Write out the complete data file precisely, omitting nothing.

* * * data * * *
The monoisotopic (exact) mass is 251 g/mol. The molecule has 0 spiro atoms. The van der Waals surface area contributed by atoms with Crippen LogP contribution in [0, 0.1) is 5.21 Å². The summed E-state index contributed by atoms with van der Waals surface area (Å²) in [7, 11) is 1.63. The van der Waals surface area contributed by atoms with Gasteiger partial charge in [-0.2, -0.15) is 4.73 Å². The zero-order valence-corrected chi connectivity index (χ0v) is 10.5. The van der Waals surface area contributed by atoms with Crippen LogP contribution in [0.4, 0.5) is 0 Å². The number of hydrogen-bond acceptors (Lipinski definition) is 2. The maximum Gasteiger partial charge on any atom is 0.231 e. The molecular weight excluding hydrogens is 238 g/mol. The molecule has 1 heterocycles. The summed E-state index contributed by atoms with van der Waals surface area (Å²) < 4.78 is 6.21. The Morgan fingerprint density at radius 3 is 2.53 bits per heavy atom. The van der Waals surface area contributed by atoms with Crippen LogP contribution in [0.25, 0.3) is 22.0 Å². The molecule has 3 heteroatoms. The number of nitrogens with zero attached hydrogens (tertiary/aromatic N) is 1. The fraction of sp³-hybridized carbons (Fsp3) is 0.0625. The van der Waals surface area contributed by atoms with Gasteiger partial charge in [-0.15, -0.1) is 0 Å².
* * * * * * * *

The monoisotopic (exact) mass is 251 g/mol. The molecule has 0 spiro atoms. The van der Waals surface area contributed by atoms with Crippen LogP contribution in [0, 0.1) is 5.21 Å². The summed E-state index contributed by atoms with van der Waals surface area (Å²) in [7, 11) is 1.63. The van der Waals surface area contributed by atoms with Gasteiger partial charge in [-0.2, -0.15) is 4.73 Å². The zero-order valence-corrected chi connectivity index (χ0v) is 10.5. The van der Waals surface area contributed by atoms with Crippen LogP contribution in [0.4, 0.5) is 0 Å². The number of hydrogen-bond acceptors (Lipinski definition) is 2. The maximum Gasteiger partial charge on any atom is 0.231 e. The molecular weight excluding hydrogens is 238 g/mol. The molecule has 1 heterocycles. The summed E-state index contributed by atoms with van der Waals surface area (Å²) < 4.78 is 6.21. The Morgan fingerprint density at radius 3 is 2.53 bits per heavy atom. The van der Waals surface area contributed by atoms with Crippen LogP contribution in [0.25, 0.3) is 22.0 Å². The molecule has 3 heteroatoms. The number of nitrogens with zero attached hydrogens (tertiary/aromatic N) is 1. The fraction of sp³-hybridized carbons (Fsp3) is 0.0625. The van der Waals surface area contributed by atoms with Gasteiger partial charge in [-0.15, -0.1) is 0 Å².